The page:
Hyperglycaemia does not increase perfusion deficits after focal cerebral ischaemia in male Wistar rats

Thow, L. A., MacDonald, K., Holmes, W. M. , Muir, K. W. , Macrae, I. M. and Dewar, D. (2018) Hyperglycaemia does not increase perfusion deficits after focal cerebral ischaemia in male Wistar rats. Brain and Neuroscience Advances, 2, pp. 1-13. (doi: 10.1177/2398212818794820)

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Abstract

Background: Hyperglycaemia is associated with a worse outcome in acute ischaemic stroke patients; yet the pathophysiological mechanisms of hyperglycaemia-induced damage are poorly understood. We hypothesised that hyperglycaemia at the time of stroke onset exacerbates ischaemic brain damage by increasing the severity of the blood flow deficit. Methods: Adult, male Wistar rats were randomly assigned to receive vehicle or glucose solutions prior to permanent middle cerebral artery occlusion. Cerebral blood flow was assessed semi-quantitatively either 1 h after middle cerebral artery occlusion using 99mTc-D, L-hexamethylpropyleneamine oxime (99mTc-HMPAO) autoradiography or, in a separate study, using quantitative pseudo-continuous arterial spin labelling for 4 h after middle cerebral artery occlusion. Diffusion weighted imaging was performed alongside pseudo-continuous arterial spin labelling and acute lesion volumes calculated from apparent diffusion coefficient maps. Infarct volume was measured at 24 h using rapid acquisition with refocused echoes T2-weighted magnetic resonance imaging. Results: Glucose administration had no effect on the severity of ischaemia when assessed by either 99mTc-HMPAO autoradiography or pseudo-continuous arterial spin labelling perfusion imaging. In comparison to the vehicle group, apparent diffusion coefficient–derived lesion volume 2–4 h post-middle cerebral artery occlusion and infarct volume 24 h post-middle cerebral artery occlusion were significantly greater in the glucose group. Conclusions: Hyperglycaemia increased acute lesion and infarct volumes but there was no evidence that the acute blood flow deficit was exacerbated. The data reinforce the conclusion that the detrimental effects of hyperglycaemia are rapid, and that treatment of post-stroke hyperglycaemia in the acute period is essential but the mechanisms of hyperglycaemia-induced harm remain unclear.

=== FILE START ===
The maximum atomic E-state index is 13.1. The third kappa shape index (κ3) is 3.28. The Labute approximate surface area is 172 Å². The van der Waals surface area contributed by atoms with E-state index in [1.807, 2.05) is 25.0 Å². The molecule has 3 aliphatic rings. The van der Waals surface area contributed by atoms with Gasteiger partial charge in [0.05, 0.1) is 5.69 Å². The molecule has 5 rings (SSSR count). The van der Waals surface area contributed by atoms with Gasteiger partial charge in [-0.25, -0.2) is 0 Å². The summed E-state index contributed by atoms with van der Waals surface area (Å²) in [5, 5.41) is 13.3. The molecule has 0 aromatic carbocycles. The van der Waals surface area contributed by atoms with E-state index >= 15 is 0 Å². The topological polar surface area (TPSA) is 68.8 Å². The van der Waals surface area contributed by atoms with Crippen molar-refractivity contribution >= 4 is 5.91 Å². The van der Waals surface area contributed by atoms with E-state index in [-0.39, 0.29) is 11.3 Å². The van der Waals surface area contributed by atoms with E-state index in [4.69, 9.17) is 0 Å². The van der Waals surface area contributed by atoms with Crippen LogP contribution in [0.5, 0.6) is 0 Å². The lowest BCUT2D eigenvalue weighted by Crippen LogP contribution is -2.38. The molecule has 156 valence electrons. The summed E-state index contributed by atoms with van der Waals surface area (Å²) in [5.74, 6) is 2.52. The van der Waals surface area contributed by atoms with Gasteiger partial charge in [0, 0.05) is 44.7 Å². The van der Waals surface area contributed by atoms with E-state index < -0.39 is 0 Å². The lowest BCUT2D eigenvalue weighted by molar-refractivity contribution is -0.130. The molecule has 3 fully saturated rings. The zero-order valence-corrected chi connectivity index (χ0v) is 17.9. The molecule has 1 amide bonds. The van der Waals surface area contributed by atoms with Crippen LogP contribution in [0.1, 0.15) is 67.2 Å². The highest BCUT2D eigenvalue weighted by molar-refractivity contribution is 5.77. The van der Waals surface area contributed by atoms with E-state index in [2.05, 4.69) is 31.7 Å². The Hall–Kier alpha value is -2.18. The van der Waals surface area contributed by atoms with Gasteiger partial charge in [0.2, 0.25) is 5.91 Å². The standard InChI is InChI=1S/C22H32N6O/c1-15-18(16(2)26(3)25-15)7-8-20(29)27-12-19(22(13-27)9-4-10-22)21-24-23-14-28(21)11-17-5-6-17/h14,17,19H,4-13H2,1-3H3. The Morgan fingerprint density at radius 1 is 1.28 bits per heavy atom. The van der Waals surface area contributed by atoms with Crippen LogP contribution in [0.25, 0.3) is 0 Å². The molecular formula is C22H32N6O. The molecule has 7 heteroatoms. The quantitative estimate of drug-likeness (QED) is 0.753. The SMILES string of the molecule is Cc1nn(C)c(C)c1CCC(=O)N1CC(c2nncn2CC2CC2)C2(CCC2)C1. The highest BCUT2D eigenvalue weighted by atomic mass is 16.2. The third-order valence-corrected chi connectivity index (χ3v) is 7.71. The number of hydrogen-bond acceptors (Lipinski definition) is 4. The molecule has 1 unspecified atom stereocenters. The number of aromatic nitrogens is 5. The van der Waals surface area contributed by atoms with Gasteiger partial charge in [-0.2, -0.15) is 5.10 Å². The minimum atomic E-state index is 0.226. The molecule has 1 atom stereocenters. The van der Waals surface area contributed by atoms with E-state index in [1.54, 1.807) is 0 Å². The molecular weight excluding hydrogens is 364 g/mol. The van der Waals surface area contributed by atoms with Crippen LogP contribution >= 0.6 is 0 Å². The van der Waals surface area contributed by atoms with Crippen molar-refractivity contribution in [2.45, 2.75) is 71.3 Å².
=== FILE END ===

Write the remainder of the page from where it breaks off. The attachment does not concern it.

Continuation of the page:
Item Type:Articles
Status:Published
Refereed:Yes
Glasgow Author(s) Enlighten ID:Macrae, Professor I Mhairi and Thow, Dr Lisa and Dewar, Dr Deborah and Holmes, Dr William and Muir, Professor Keith
Authors: Thow, L. A., MacDonald, K., Holmes, W. M., Muir, K. W., Macrae, I. M., and Dewar, D.
College/School:College of Medical Veterinary and Life Sciences > Institute of Neuroscience and Psychology
Journal Name:Brain and Neuroscience Advances
Publisher:SAGE Publications
ISSN:2398-2128
ISSN (Online):2398-2128
Published Online:20 August 2018
Copyright Holders:Copyright © 2018 The Authors
First Published:First published in Brain and Neuroscience Advances 2: 1-13
Publisher Policy:Reproduced under a Creative Commons License

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Project CodeAward NoProject NamePrincipal InvestigatorFunder's NameFunder RefLead Dept
517244IPF capacity building studentship contributionMargaret MacLeanBritish Pharmacological Society (BRPHASOC)51724/4RI CARDIOVASCULAR & MEDICAL SCIENCES